Polé polé whispers the porter. Polé polé is Swahili for slowly, slowly. You’ve heard that phrase often this week, but this time you listen. The porter is part Massai and he’s inherited the regal demeanour and soft, gentle voice. Polé polé, he whispers again as he slides a bar of chocolate into your hand. You don’t like chocolate but you need it. You try to break off a chunk but it’s frozen solid. You manage to chip off a piece and slide it under your tongue to let it melt. But your nose is so clogged you have to keep your mouth open. A thick glob of chocolate tries to slide out so you suck it back in along with the cold air. You start to choke. You need water but remember it’s frozen. “I’m okay” you explain between choking coughs. “It’s the chocolate.”

Step, step, sniff … cough.

They call them switchbacks. It’s too steep to go straight up so the slow moving train of zombies with headlamps zigs … and then zags. It seems like a waste of time but you’ve lost any cockiness to prove your point. Polé polé. Step, step, sniff.

The group in front of you is moving too slowly so your group breaks away for a bit and climbs up the rock face. You scramble on all fours hoping your pack with the frozen water won’t throw you off balance. You pass a group of Chinese climbers and one of them whispers “American Ninja!” You let the American thing slide and accept the compliment with a smile. Your group makes it back into the slow moving train of zombies with headlamps. The pace is good. Not too fast, but not so slow that your feet freeze. Step, step, sniff.

The ascent is so steep now that you think your Achilles tendon might snap. Unlikely you remind yourself. Your heartbeat is off the charts. The slow moving train of zombies with headlamps stops for a moment to catch their breath. But it’s too cold to stand still so you move on – polé polé. Step, step, sniff.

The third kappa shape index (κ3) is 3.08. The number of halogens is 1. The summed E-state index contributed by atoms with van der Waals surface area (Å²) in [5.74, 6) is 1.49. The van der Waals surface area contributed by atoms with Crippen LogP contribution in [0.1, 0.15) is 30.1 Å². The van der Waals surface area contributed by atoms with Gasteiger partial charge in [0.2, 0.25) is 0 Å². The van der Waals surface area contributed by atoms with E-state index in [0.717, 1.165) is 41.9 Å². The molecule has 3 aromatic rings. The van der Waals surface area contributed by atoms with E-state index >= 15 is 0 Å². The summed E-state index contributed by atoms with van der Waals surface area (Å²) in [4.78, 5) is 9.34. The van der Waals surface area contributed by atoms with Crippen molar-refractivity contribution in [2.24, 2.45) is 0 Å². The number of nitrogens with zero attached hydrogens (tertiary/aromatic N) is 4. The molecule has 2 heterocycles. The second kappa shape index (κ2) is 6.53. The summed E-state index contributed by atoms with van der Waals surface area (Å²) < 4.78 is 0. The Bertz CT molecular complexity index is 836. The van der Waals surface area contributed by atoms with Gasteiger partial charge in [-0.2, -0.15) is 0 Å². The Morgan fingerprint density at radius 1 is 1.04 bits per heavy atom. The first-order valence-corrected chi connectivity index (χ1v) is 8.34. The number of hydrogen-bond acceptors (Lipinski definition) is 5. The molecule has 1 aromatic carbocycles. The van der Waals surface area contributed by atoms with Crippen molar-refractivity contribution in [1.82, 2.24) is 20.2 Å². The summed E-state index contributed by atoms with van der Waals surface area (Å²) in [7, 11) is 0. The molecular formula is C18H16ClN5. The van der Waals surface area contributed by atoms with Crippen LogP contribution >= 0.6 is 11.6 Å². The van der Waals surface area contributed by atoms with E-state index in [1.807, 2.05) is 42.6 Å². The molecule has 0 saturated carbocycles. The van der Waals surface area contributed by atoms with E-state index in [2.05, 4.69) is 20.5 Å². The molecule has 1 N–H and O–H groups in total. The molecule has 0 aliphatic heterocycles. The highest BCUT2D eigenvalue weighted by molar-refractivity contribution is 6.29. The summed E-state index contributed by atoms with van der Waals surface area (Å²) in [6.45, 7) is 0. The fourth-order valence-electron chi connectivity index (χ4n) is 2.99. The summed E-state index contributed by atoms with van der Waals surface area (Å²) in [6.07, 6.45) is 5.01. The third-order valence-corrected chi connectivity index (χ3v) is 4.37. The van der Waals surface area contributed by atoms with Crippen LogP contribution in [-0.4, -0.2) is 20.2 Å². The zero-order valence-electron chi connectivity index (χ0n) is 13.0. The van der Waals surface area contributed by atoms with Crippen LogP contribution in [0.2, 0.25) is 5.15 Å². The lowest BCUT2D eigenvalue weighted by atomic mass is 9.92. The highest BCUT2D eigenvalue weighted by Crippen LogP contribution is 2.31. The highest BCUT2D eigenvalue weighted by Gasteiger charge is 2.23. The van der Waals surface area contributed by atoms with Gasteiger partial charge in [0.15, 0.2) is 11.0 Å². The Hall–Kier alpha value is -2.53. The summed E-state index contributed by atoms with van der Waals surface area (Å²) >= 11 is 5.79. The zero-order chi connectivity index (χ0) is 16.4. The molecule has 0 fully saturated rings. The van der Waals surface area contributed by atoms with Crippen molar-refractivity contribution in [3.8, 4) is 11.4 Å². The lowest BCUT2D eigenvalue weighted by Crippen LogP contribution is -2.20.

Now your hands are cold. You try wiggling your fingers in the gloves, within the mitts, within the pockets. It doesn’t work. And now your nose is freezing but you don’t want to take your hands out of your pockets to warm your face. Step step sniff.

You need more chocolate but you can’t find it in your pocket. You know there’s food in your pack but now you wonder why you even brought the pack if everything in it is frozen and your hands are too cold to reach into it anyway. You find some two-day old trail mix in another pocket. You eat it along with the mountain dirt and the sand. The grit crunches in your teeth. You have to chew with your mouth open so you can breathe. Some of it falls out of your mouth and lands on your knee. You don’t care. Polé polé. Step, step, sniff.

You hit a plateau. The slow moving train of zombies with headlamps stops and people are cheering. You’re not sure why. A porter pulls out a thermos with hot water and hands out cashews. Sweet, beautiful porter with his hot water and his cashews. “Almost there,” explains your guide. Almost there. The sun is starting to rise and the slow moving train begins again. Polé polé. You round the corner and look up. Sweet Mother of God! All you see are three huge ridges separating you and the summit. The plateau with the hot water and the cashews was just a cruel ploy you realize, as you stare at the three huge ridges separating you and the summit. Damn you evil porter with your hot water and your cashews.

You’re in a dark place. It’s almost 6:00 in the morning now and the slow moving train of zombies with headlamps keeps climbing. And then it happens. The epiphany. The moment of truth. That short moment of clarity when the voice in your head screams in silence: WHAT THE HELL? I ACTUALLY PAID TO GO THROUGH THIS?!